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Geologic Time Scale Definition

The geologic time scale is an arrangement of events used as a measure of the relative or absolute age of any part of geological time. Earth's 4.6 billion year history is organized this way.

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Rock Layers (Geologic Time)

Fun Facts

  • The geologic time scale subdivides time into duration, eons, eras, periods, epochs, and ages.
  • By examining where fossils are found in rock layers, scientists have been able to put together the geologic time scale.
  • Rock layers tell us when different organisms went extinct and when new organisms showed up on Earth.

Why Do We Need To Know About Geologic Time Scale

Learning about the geologic time scale helps us understand Earth’s history. Paleontologists look at fossils and geologists study rocks to learn about Earth’s past and how life evolved over billions of years.

These studies are useful for finding natural resources and learning about changes in the environment. For example, finding the KT boundary helps us learn about big extinctions and why they happened. This information is useful for guessing what might happen in the future and for studying rocks on Mars and the Moon.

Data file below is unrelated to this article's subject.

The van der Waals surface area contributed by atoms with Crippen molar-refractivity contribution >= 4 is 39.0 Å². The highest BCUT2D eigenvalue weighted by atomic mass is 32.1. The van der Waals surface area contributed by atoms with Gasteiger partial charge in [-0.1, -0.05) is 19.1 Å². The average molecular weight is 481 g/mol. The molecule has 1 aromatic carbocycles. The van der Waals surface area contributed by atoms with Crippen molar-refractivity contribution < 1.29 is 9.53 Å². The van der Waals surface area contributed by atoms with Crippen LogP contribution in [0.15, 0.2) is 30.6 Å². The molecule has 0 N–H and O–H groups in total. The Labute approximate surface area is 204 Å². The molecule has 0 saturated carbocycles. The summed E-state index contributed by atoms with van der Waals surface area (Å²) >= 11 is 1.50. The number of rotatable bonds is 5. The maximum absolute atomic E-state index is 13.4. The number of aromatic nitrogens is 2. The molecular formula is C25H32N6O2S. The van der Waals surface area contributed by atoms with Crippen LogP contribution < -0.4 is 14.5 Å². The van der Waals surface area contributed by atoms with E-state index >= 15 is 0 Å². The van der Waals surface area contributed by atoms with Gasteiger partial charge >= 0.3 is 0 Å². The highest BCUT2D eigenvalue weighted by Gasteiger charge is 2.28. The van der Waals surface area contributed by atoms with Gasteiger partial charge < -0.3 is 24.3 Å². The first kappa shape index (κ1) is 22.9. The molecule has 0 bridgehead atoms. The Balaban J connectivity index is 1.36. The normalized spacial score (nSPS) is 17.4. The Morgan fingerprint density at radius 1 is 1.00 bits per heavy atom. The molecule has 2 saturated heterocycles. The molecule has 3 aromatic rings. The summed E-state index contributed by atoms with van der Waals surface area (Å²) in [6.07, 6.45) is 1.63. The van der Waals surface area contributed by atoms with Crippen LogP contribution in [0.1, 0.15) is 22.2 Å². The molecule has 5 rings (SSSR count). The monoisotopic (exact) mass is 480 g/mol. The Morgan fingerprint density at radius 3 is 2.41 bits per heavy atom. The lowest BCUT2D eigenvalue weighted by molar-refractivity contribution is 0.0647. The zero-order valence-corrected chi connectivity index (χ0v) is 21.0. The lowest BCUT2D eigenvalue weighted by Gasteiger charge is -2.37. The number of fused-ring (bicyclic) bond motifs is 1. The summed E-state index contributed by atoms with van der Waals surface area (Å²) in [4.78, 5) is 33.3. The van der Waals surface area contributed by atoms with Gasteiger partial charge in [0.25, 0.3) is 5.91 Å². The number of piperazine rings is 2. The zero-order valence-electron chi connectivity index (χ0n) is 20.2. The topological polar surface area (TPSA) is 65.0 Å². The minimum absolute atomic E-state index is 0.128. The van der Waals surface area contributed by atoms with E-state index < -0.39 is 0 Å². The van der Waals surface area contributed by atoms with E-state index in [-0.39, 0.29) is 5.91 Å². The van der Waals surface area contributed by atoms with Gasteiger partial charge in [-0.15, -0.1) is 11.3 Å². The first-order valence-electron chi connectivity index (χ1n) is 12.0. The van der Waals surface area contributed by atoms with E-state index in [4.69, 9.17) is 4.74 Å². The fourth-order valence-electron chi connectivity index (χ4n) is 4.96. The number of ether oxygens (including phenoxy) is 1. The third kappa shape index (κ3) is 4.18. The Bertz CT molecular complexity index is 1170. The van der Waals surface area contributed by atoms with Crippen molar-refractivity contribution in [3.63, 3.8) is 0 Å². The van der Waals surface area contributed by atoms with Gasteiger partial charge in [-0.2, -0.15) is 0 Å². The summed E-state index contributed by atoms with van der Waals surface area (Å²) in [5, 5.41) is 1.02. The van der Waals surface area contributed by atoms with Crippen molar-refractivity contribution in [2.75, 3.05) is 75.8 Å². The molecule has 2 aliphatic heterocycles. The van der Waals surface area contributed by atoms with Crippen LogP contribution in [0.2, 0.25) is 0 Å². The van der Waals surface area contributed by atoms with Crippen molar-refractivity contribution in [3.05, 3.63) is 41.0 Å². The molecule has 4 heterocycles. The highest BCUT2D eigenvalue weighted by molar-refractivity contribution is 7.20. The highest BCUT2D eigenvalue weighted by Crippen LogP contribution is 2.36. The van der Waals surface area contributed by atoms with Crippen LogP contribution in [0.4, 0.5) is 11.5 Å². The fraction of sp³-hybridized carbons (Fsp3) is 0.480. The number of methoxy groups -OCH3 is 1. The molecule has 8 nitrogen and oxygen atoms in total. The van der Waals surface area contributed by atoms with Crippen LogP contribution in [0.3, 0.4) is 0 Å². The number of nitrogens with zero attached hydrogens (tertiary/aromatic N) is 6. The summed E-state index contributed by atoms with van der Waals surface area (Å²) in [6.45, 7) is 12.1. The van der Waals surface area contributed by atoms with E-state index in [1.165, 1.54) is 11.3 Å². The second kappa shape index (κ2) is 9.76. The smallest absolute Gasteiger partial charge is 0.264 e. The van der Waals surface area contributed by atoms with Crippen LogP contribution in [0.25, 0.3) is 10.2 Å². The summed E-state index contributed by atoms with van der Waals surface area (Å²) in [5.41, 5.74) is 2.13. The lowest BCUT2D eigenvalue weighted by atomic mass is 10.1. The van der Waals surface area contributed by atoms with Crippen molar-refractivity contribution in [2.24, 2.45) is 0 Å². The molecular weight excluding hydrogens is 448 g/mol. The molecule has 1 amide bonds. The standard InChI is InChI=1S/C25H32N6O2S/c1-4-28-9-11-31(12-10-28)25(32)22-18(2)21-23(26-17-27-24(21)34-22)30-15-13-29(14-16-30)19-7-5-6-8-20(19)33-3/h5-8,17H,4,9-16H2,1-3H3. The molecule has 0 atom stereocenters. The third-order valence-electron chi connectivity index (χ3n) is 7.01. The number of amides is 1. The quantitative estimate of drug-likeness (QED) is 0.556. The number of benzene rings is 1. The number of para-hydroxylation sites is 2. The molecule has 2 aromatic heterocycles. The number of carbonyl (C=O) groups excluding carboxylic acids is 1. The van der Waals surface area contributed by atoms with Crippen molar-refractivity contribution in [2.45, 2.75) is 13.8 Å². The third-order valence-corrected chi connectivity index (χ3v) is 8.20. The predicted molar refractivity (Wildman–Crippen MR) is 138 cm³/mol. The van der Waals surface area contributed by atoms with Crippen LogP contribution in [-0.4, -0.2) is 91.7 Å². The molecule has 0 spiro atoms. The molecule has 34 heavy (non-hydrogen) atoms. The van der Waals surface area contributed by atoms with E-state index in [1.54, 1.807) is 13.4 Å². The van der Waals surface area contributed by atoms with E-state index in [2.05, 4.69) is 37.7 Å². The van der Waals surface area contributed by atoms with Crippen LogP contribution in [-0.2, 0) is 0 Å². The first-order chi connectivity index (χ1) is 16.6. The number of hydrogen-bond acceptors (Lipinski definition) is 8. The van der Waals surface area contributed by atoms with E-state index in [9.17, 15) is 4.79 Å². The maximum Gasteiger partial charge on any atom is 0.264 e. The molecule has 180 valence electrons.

Frequently Asked Questions

How old is Earth and what do we use to keep track of major Earth events?
Earth is 4.6 billion years old and the geologic time scale is used to keep track of the events that have happened since Earth was formed.
What caused most of the dinosaurs to go extinct and how do scientists know?
A big meteor hit Earth, and scientists know this because they have found a rock layer they named the K-T boundary that show dinosaurs living before that layer but none after.
Explain how weathering and erosion can lead to creating some of the landforms we see?
Weathering and erosion made things like the Grand Canyon because the river weathered the rocks and erosion moved it down the river.
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